Once landing in Iraq, one can notice the message painted on the floor of the jetway that says, "Down USA."
It is one of the few signs of anti-American sentiment in the country, reports The Early Show's co-anchor Harry Smith. Iraqis aren't embracing America and its culture, but they're not rejecting it.
Even as a U.S. strike force readies for a possible assault on Baghdad, families spend their holidays at a local amusement park — celebrating as if the skies over Baghdad will be clear forever.
In a place where uncensored news is forbidden, rumors of war are thought by some to be exaggerated. There's no animosity toward the U.S. as a potential enemy. It's still acceptable to wear the colors of an American hockey team and pour the soft-drink of your choice.
The impact of American culture in Iraq is unmistakable. Some Iraqis have proclaimed their love for American movies and music. Fans of Michael Jackson, the Backstreet Boys, Anthony Hopkins, Steven Spielberg, Sylvester Stallone, and Britney Spears are everywhere.
It's important to remember that no one in Iraq says anything to the press without Saddam's government officials standing close by — listening to every word.
But with the Iraqis The Early Show interviewed, there seemed to have been no problem with the American culture, or with civilians who openly admire the United States.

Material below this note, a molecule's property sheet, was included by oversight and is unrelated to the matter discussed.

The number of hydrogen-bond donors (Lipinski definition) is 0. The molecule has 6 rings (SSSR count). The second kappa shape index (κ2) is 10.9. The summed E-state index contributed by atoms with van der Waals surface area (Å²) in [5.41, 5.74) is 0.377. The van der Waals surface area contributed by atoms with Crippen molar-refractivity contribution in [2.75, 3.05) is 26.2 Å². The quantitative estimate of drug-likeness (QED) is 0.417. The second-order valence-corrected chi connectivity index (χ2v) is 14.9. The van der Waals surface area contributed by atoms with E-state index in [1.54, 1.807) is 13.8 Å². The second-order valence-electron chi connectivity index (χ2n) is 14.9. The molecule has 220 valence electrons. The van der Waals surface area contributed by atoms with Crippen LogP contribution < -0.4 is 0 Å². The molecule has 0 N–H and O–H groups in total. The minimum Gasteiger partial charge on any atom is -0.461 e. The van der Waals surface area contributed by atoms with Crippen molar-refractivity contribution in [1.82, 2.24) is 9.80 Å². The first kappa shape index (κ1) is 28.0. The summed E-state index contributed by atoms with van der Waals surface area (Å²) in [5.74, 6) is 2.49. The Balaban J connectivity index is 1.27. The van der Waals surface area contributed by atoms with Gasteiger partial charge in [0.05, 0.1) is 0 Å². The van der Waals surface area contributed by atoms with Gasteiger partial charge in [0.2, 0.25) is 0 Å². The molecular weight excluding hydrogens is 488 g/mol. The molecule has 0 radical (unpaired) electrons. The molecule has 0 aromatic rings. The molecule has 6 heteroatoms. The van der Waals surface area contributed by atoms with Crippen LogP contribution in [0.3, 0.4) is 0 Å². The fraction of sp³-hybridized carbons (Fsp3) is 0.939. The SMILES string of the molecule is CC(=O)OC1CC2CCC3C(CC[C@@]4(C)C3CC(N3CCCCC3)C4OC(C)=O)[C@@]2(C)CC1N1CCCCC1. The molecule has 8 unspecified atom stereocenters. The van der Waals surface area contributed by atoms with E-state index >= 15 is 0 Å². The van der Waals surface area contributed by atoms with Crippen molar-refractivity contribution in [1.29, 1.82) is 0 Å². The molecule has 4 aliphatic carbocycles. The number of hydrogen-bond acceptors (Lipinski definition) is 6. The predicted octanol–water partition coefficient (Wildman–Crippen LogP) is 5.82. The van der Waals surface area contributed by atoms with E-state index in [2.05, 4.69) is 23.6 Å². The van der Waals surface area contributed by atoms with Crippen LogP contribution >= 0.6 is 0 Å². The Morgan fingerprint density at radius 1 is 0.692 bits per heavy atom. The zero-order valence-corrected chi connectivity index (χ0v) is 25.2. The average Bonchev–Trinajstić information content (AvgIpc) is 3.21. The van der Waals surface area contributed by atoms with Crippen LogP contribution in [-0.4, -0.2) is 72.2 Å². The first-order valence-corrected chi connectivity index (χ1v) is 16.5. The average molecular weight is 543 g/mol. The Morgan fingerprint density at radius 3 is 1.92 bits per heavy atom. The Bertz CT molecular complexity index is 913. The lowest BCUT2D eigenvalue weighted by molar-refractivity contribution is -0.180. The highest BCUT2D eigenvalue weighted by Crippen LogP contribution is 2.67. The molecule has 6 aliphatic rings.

On a quiet street, behind a tiny storefront, there's a little slice of America in the heart of Baghdad. Radio 1 is a music store complete with Britney Spear posters and the latest rap CD. But nothing in the shop is as pro-American as the customers.
The unbridled love of American culture is tempered by the fact that if war with the U.S. comes, they may all be called to fight.
"If you ask me, 'Do you want to hold a gun and stand against an American guy?' No, I don't like that," says Ahmed, an Iraqi student. "Because maybe I'm listening to their music, I'm watching their movies and no ... I don't want it. I don't want a war, not with America, no. Because I don't love war. I love peace. That's from the bottom of my heart. But what I'm going to do?"
But for now, and for the Iraqi boys living in limbo, the music goes on.
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